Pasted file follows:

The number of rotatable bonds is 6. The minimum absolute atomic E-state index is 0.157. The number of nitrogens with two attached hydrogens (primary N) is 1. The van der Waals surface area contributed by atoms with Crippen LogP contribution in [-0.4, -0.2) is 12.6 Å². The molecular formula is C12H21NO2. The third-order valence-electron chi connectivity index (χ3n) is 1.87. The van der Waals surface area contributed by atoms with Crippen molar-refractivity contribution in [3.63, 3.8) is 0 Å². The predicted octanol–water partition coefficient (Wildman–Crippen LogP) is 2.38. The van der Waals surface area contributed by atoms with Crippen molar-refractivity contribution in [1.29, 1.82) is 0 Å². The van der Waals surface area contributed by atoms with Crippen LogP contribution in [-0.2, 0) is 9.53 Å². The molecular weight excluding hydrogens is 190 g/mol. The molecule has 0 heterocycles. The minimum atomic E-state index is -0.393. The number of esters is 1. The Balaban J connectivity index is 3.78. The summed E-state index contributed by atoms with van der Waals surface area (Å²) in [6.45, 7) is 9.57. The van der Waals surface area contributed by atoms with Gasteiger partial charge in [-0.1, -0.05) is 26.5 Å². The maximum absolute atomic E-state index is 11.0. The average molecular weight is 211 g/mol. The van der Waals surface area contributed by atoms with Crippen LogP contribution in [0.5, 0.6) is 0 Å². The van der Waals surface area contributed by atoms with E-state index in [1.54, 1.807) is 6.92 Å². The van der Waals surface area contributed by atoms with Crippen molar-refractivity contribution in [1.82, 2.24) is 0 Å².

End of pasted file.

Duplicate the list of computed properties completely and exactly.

The number of rotatable bonds is 6. The minimum absolute atomic E-state index is 0.157. The number of nitrogens with two attached hydrogens (primary N) is 1. The van der Waals surface area contributed by atoms with Crippen LogP contribution in [-0.4, -0.2) is 12.6 Å². The molecular formula is C12H21NO2. The third-order valence-electron chi connectivity index (χ3n) is 1.87. The van der Waals surface area contributed by atoms with Crippen molar-refractivity contribution in [3.63, 3.8) is 0 Å². The predicted octanol–water partition coefficient (Wildman–Crippen LogP) is 2.38. The van der Waals surface area contributed by atoms with Crippen molar-refractivity contribution in [1.29, 1.82) is 0 Å². The van der Waals surface area contributed by atoms with Crippen LogP contribution in [-0.2, 0) is 9.53 Å². The molecular weight excluding hydrogens is 190 g/mol. The molecule has 0 heterocycles. The minimum atomic E-state index is -0.393. The number of esters is 1. The Balaban J connectivity index is 3.78. The summed E-state index contributed by atoms with van der Waals surface area (Å²) in [6.45, 7) is 9.57. The van der Waals surface area contributed by atoms with Gasteiger partial charge in [-0.1, -0.05) is 26.5 Å². The maximum absolute atomic E-state index is 11.0. The average molecular weight is 211 g/mol. The van der Waals surface area contributed by atoms with Crippen LogP contribution in [0.5, 0.6) is 0 Å². The van der Waals surface area contributed by atoms with E-state index in [1.54, 1.807) is 6.92 Å². The van der Waals surface area contributed by atoms with Crippen molar-refractivity contribution in [1.82, 2.24) is 0 Å².